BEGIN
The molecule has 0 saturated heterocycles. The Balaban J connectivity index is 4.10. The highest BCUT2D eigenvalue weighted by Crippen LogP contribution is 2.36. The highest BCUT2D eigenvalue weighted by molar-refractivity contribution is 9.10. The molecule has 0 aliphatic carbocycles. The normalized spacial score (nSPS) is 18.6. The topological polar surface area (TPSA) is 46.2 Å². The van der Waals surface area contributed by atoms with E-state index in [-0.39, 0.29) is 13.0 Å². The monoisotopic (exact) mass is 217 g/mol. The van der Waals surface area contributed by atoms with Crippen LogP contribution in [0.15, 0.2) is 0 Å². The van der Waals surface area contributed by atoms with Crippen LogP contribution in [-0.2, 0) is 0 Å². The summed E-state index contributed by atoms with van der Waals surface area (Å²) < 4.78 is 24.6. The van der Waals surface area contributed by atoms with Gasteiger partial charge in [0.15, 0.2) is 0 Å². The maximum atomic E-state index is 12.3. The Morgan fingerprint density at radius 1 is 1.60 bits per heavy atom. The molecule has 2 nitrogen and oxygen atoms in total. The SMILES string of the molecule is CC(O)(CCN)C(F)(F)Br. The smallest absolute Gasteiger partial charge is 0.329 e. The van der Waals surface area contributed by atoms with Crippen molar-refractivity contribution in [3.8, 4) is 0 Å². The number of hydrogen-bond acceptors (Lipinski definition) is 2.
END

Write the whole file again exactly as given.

The molecule has 0 saturated heterocycles. The Balaban J connectivity index is 4.10. The highest BCUT2D eigenvalue weighted by Crippen LogP contribution is 2.36. The highest BCUT2D eigenvalue weighted by molar-refractivity contribution is 9.10. The molecule has 0 aliphatic carbocycles. The normalized spacial score (nSPS) is 18.6. The topological polar surface area (TPSA) is 46.2 Å². The van der Waals surface area contributed by atoms with E-state index in [-0.39, 0.29) is 13.0 Å². The monoisotopic (exact) mass is 217 g/mol. The van der Waals surface area contributed by atoms with Crippen LogP contribution in [0.15, 0.2) is 0 Å². The van der Waals surface area contributed by atoms with Crippen LogP contribution in [-0.2, 0) is 0 Å². The summed E-state index contributed by atoms with van der Waals surface area (Å²) < 4.78 is 24.6. The van der Waals surface area contributed by atoms with Gasteiger partial charge in [0.15, 0.2) is 0 Å². The maximum atomic E-state index is 12.3. The Morgan fingerprint density at radius 1 is 1.60 bits per heavy atom. The molecule has 2 nitrogen and oxygen atoms in total. The SMILES string of the molecule is CC(O)(CCN)C(F)(F)Br. The smallest absolute Gasteiger partial charge is 0.329 e. The van der Waals surface area contributed by atoms with Crippen molar-refractivity contribution in [3.8, 4) is 0 Å². The number of hydrogen-bond acceptors (Lipinski definition) is 2.